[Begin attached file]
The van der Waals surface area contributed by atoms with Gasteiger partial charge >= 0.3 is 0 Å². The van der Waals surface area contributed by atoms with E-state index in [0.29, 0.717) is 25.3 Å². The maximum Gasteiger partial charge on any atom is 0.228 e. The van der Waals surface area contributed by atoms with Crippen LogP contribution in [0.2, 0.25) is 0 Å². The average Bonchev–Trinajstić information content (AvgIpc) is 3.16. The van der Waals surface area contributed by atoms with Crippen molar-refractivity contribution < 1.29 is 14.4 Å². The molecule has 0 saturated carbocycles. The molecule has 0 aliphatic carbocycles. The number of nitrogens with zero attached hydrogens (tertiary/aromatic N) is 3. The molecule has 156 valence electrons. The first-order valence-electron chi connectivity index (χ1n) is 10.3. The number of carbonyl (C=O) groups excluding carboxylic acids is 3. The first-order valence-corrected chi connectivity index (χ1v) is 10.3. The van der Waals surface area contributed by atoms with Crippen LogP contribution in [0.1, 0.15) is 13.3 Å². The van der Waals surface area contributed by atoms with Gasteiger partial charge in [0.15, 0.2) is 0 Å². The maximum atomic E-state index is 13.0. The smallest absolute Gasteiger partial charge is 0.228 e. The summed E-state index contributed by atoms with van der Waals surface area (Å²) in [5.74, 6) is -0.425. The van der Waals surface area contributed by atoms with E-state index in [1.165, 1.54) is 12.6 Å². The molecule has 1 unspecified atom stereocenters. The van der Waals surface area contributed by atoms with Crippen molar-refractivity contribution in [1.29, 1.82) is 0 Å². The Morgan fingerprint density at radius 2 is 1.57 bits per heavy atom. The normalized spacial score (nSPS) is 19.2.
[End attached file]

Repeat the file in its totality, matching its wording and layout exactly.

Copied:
The van der Waals surface area contributed by atoms with Gasteiger partial charge >= 0.3 is 0 Å². The van der Waals surface area contributed by atoms with E-state index in [0.29, 0.717) is 25.3 Å². The maximum Gasteiger partial charge on any atom is 0.228 e. The van der Waals surface area contributed by atoms with Crippen LogP contribution in [0.2, 0.25) is 0 Å². The average Bonchev–Trinajstić information content (AvgIpc) is 3.16. The van der Waals surface area contributed by atoms with Crippen molar-refractivity contribution < 1.29 is 14.4 Å². The molecule has 0 saturated carbocycles. The molecule has 0 aliphatic carbocycles. The number of nitrogens with zero attached hydrogens (tertiary/aromatic N) is 3. The molecule has 156 valence electrons. The first-order valence-electron chi connectivity index (χ1n) is 10.3. The number of carbonyl (C=O) groups excluding carboxylic acids is 3. The first-order valence-corrected chi connectivity index (χ1v) is 10.3. The van der Waals surface area contributed by atoms with Crippen LogP contribution in [0.1, 0.15) is 13.3 Å². The van der Waals surface area contributed by atoms with Gasteiger partial charge in [0.15, 0.2) is 0 Å². The maximum atomic E-state index is 13.0. The smallest absolute Gasteiger partial charge is 0.228 e. The summed E-state index contributed by atoms with van der Waals surface area (Å²) in [5.74, 6) is -0.425. The van der Waals surface area contributed by atoms with E-state index in [1.165, 1.54) is 12.6 Å². The molecule has 1 unspecified atom stereocenters. The van der Waals surface area contributed by atoms with Crippen molar-refractivity contribution in [1.29, 1.82) is 0 Å². The Morgan fingerprint density at radius 2 is 1.57 bits per heavy atom. The normalized spacial score (nSPS) is 19.2.